Protein Profiles May Predict Stable, Progressive Chronic Lymphocytic Leukemia

Marilynn Larkin

August 02, 2021

NEW YORK (Reuters Health) — Protein profiles identified through proteomics in early-stage chronic lymphocytic leukemia (CLL) show promise in discriminating between stable and progressive disease, researchers suggest.

As reported in the Journal of Leukocyte Biology, Dr. Cristina Bagacean of CHU de Brest in France explored CLL B-cells' proteomic profile to identify biologic processes affected at an early stage and during disease evolution as stable or progressive.

The team studied 22 purified B cell samples, collected at two time points from four women and seven men with CLL. Patients evolved to either stable or progressive disease.

The stable group was made up of five patients presenting stage Binet A disease for more than 5 years. Sampling was performed at a median age of 68.4 years for the initial time point; the second sample was taken at a median age of 71.4.

Based on the relative abundance levels of 389 differentially expressed proteins (DEPs), samples were separated into stable and progressive clusters, with the main differentiating factor being the RNA splicing pathway.

All stable group patients had good or intermediary prognostic cytogenetic and genetic anomalies, including an isolated deletion of chromosome 13q in three patients, trisomy 12 in two, and a M-IGHV status, indicating a good prognosis.

The other samples were obtained from six progressive CLL patients collected at the early stage of the disease. The median age of the progressive group at first sample collection was 71.5, and at the second, when the disease had progressed, at 73.3.

Four progressive group patients presented with high-risk genetic factors, including two with UM-IGHV (worst prognosis), and two with a complex karyotype.

To test how the DEPs affect RNA splicing, the team conducted an RNA-Seq study that showed 4,217 differentially spliced genes between the two clusters.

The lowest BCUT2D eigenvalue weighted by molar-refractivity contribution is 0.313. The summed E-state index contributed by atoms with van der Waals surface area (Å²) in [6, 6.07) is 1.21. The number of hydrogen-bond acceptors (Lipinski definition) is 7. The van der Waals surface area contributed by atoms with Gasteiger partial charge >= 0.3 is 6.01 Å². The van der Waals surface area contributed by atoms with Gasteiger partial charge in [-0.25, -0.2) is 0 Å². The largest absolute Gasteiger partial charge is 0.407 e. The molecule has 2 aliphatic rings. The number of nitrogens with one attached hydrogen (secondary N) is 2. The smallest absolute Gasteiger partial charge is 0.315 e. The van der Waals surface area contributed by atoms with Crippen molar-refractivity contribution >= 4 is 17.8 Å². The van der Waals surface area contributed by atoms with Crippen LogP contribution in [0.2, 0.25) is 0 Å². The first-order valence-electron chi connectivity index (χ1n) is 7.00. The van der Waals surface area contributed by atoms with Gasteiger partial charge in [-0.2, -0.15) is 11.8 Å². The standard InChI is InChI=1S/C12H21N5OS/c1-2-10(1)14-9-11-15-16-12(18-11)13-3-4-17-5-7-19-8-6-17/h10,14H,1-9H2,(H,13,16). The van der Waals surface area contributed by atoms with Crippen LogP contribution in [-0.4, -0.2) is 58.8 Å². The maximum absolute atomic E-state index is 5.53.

Distinct longitudinal evolutions were observed, with mainly proteomic modifications in the stable group and spliced genes in the progressive group.

Specifically, splicing events were six times more frequent in the progressive group. The main aberrant biologic processes controlled by DEPs and spliced genes in that group were cytoskeletal organization, Wnt/beta-catenin signaling, and mitochondrial and inositol phosphate metabolism, with a downstream impact on CLL B-cell survival and migration.

The authors state, "This study suggests that proteomic profiles at the early stage of CLL can discriminate progressive from stable disease and that RNA splicing dysregulation underlies CLL evolution, which opens new perspectives in terms of biomarkers and therapy."

Immunologist Dr. Anil Bamezai of Villanova University, whose expertise is in T-lymphocyte signaling/activation and membrane biology, told Reuters Health by email, "This potentially is a promising approach for predicting CLL disease progression. [It] provides a panoramic view of the cell's interior by detecting and profiling changes in cellular proteins and mRNAs at specific disease stage(s)."

"This is a reasonable first attempt in profiling early-stage CLL patients," he said. "Adding more CLL patients to the study will add power to it. Identifying early signals/triggers that alter protein and mRNA profiles in B cells of progressive CLL patients, I think, will help establish cause and effect, and provide a potential therapeutic target."

Dr. Dequan Xiao, Associate Professor of Chemistry and Director of Center for Integrative Materials at the University of New Haven in Connecticut, also commented by email, "This work...has significantly advanced the pathological understanding of early-stage proteomic events of CLL. In addition, the study pointed to the dysregulated pathways of RNA splicing during the early-stage of CLL, which will inspire medical researchers and clinicians to seek effective drugs or therapeutic solutions by interfering with or correcting these dysregulated pathways."

Dr. Bagacean and PI Dr. Christian Berthou did not respond to requests for a comment.

SOURCE: Journal of Leukocyte Biology, online July 20, 2021